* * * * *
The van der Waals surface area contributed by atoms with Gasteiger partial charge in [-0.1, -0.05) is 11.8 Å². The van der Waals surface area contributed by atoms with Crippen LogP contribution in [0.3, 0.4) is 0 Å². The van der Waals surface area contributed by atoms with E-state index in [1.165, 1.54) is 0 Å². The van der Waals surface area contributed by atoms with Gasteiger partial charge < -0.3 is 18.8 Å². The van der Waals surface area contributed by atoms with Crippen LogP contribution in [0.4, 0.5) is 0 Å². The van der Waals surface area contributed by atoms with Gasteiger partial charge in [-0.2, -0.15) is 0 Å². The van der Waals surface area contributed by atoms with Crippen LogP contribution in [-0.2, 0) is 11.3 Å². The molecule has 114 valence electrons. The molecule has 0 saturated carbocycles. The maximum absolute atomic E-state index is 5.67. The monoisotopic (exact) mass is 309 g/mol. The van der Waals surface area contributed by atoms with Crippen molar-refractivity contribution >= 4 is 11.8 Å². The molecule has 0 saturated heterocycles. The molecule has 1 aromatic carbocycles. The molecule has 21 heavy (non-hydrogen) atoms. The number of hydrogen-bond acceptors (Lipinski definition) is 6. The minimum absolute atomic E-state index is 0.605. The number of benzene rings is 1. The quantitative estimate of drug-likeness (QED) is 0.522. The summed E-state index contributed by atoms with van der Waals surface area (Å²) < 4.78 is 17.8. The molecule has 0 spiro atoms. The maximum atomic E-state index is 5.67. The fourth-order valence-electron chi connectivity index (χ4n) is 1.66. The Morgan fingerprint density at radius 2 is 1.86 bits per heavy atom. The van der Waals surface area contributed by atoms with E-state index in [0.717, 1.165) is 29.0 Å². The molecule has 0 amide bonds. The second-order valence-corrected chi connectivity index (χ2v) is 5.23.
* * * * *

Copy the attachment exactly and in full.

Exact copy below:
The van der Waals surface area contributed by atoms with Gasteiger partial charge in [-0.1, -0.05) is 11.8 Å². The van der Waals surface area contributed by atoms with Crippen LogP contribution in [0.3, 0.4) is 0 Å². The van der Waals surface area contributed by atoms with E-state index in [1.165, 1.54) is 0 Å². The van der Waals surface area contributed by atoms with Gasteiger partial charge < -0.3 is 18.8 Å². The van der Waals surface area contributed by atoms with Crippen LogP contribution in [0.4, 0.5) is 0 Å². The van der Waals surface area contributed by atoms with Gasteiger partial charge in [-0.2, -0.15) is 0 Å². The van der Waals surface area contributed by atoms with Crippen LogP contribution in [-0.2, 0) is 11.3 Å². The molecule has 114 valence electrons. The molecule has 0 saturated carbocycles. The maximum absolute atomic E-state index is 5.67. The monoisotopic (exact) mass is 309 g/mol. The van der Waals surface area contributed by atoms with Crippen molar-refractivity contribution >= 4 is 11.8 Å². The molecule has 0 saturated heterocycles. The molecule has 1 aromatic carbocycles. The molecule has 21 heavy (non-hydrogen) atoms. The number of hydrogen-bond acceptors (Lipinski definition) is 6. The minimum absolute atomic E-state index is 0.605. The number of benzene rings is 1. The quantitative estimate of drug-likeness (QED) is 0.522. The summed E-state index contributed by atoms with van der Waals surface area (Å²) < 4.78 is 17.8. The molecule has 0 spiro atoms. The maximum atomic E-state index is 5.67. The fourth-order valence-electron chi connectivity index (χ4n) is 1.66. The Morgan fingerprint density at radius 2 is 1.86 bits per heavy atom. The van der Waals surface area contributed by atoms with E-state index in [0.717, 1.165) is 29.0 Å². The molecule has 0 amide bonds. The second-order valence-corrected chi connectivity index (χ2v) is 5.23.